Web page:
Carlee is a doctoral student in Art History. Her dissertation focuses on early 20th century art from the Belgian Congo (present-day DRC). She analyzes artistic changes to further examine the relationship between the Belgian patrons, the Congolese artists, and their audiences. Carlee received her bachelor’s degrees in history and arts and humanities from Michigan State University and her master’s degree in art history from the University of Florida. Beginning in Fall 2019, Carlee will be a Mellon Curatorial Fellow at the Fowler Museum at UCLA.


Laura Fravel is a Ph.D. student.

Erin Grady is a doctoral student working with Dr. Dorothy Verkerk. She received her MA at UNC with a thesis entitled “Moralizing Monsters: Heretics in the Bible moralisée, Vienna 2554.” Her primary research interests include heresy and hybridity represented visually in thirteenth-century manuscripts. She is also interested in the history and visual culture of the Dominican Order from the early thirteenth century through the fifteenth century in Spain, France, and Italy. Liturgy, chant, and the materiality of liturgical books and objects from the tenth through fifteenth centuries are additional areas of interest.


Brianna Guthrie

Brianna Guthrie
Educational History: Syracuse University, B.A., 2006; University of Florida, M.A., 2008

Brianna is a Ph.D. candidate specializing in the portraiture of early modern England. Under the guidance of Dr. Tatiana C. String, her dissertation, entitled “Maternity and Matriarchy in English Family Portraits, 1603-1685,” evaluates the work of mothering and maternal authority as pictured in paintings, prints, sculptures, and other material objects. She seeks to highlight these visual examples of maternal work as our own society becomes more conscious and vocal about the unrecognized and historically dismissed labor involved in childcare. Her other research interests include portrayals of families, gender and sexuality, body theory, and the imagery of contemporary royalty. Brianna has received grants and fellowships from the Folger Shakespeare Institute, the UNC Graduate School, the Ackland Museum of Art, and the Medieval and Early Modern Studies Program at UNC. Prior to joining the program, she was an Adjunct Professor at Palm Beach State College and a Curatorial Assistant at the Norton Museum of Art in West Palm Beach, FL.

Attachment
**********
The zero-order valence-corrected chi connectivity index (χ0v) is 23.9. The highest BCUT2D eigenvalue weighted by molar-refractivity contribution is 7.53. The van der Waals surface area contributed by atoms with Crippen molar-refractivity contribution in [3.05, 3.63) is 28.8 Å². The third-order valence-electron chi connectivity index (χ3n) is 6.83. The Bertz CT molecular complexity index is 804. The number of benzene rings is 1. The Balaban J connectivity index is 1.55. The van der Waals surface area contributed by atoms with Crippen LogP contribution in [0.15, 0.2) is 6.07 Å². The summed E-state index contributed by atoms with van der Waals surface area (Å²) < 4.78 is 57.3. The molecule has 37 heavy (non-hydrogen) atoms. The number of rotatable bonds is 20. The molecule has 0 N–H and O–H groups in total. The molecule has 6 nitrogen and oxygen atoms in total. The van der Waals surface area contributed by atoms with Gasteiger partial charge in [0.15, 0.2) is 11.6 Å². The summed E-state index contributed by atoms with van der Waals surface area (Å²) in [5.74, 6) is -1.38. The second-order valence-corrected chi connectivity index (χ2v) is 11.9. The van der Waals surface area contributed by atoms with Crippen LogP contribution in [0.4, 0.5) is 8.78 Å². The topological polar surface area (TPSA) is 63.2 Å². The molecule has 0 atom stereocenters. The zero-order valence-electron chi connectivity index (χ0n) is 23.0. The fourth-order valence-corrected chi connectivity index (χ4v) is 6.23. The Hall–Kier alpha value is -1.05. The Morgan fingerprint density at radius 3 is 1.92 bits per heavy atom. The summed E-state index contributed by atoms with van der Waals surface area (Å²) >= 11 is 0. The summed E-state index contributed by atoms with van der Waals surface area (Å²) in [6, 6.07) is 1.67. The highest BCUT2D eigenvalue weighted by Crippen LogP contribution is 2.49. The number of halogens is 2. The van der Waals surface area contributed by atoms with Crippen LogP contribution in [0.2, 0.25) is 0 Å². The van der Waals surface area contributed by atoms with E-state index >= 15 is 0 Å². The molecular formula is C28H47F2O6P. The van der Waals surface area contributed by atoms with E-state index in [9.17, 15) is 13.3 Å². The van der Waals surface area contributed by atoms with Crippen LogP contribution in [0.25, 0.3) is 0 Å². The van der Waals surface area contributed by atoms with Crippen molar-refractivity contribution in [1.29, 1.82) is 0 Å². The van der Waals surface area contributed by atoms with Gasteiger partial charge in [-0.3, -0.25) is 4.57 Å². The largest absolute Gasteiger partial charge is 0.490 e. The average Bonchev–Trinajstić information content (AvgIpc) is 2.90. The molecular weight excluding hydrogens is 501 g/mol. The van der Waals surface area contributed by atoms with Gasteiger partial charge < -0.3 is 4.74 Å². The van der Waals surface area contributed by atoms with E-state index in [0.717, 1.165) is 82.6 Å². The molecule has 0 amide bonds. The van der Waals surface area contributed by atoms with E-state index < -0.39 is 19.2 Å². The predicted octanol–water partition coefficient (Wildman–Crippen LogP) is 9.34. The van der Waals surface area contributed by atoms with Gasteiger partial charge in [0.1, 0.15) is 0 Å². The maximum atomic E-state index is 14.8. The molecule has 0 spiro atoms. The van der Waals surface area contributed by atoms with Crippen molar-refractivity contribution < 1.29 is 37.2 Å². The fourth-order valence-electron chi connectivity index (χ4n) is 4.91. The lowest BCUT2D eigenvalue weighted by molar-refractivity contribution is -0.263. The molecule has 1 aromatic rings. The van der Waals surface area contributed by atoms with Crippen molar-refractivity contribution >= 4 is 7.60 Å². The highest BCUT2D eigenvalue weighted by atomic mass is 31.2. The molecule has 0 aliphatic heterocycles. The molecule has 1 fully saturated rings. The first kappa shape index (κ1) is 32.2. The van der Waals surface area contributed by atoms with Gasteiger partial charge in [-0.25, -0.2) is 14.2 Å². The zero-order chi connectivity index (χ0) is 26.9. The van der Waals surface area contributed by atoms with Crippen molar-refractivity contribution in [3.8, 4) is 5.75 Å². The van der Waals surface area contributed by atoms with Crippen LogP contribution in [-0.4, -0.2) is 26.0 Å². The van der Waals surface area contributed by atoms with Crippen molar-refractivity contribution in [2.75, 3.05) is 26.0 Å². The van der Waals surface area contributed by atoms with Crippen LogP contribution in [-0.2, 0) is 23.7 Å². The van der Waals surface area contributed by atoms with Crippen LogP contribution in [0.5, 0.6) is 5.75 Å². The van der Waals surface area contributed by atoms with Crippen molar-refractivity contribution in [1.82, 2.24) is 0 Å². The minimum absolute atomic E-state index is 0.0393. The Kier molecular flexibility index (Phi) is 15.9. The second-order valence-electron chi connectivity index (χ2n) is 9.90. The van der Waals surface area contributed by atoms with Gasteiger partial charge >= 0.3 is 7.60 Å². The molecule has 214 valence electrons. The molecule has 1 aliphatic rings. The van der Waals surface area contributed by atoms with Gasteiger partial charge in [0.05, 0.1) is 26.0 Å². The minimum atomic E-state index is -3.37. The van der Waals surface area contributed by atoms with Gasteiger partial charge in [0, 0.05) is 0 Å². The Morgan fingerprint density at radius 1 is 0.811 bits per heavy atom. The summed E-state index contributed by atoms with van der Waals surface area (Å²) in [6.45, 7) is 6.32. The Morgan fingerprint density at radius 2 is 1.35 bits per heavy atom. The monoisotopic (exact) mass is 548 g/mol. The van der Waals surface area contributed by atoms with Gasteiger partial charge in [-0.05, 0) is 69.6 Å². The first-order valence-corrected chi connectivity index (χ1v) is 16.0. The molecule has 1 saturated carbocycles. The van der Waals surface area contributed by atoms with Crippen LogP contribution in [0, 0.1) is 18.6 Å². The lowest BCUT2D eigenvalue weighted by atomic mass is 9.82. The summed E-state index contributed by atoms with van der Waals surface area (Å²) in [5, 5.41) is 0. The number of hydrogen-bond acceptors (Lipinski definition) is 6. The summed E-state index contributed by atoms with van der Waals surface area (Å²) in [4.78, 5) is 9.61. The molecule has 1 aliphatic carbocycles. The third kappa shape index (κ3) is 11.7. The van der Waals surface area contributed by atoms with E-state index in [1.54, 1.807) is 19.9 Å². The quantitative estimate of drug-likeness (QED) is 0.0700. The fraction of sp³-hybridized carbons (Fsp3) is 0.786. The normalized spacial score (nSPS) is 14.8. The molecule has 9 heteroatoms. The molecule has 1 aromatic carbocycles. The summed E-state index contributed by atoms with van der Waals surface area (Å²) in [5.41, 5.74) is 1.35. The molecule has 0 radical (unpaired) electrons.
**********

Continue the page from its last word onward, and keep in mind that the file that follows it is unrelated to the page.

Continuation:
Josh Hockensmith

Josh Hockensmith
Website: http://www.bluebluerbooks.com/
Educational History: University of Richmond, BA, 1995

My main area of interest is artists’ publications: artists’ books, zines, Web-to-print work, and other kinds of printed matter. I came to artists’ publications as a writer and poet interested in how different embodiments of a text affect its meaning, so I’m very interested in the intersection of text and visual art, and in a postcolonial view of the book as just one among many technologies of content transmission across cultures. I’m a career library worker involved in collecting artists’ publications and teaching with them. I also have a studio practice creating them under the press name Blue Bluer Books. My poems, translations, and flash fiction have appeared in some literary journals over the years and my artists’ books are held in a number of library, museum, and private collections.


Robin Holmes is a Ph.D. student of French modern art, advised by Dr. Daniel Sherman.

Bust portrait of Taylor Hunkins.

Taylor Hunkins
Twitter: @HunkinsTaylor
Educational History: Dickinson College, BA in Art History, 2017

I am a PhD student studying Contemporary African Art, with a specific interest in the intersection of art, visual culture, and design within East Africa. Currently, I am thinking about visual culture in and around Nairobi, Kenya and how artists/art collectives employ the aesthetics of visual and material culture to construct their own understandings of local, national, and international identity. As a subsection of this inquiry, I am fascinated with populist or ‘pop’ art in Kenya, its aesthetic make-up, and political ramifications. Prior to coming to UNC, I received my BA in Art History from Dickinson College in Carlisle, Pennsylvania. During my time at Dickinson, I curated “Mafile Fen,” an exhibition of Bamana sculpture and textile that explored the relationship between performance and object in Bamana aesthetics. I have also held internships at the Philadelphia Museum of Art and the National Museum of African Art in DC.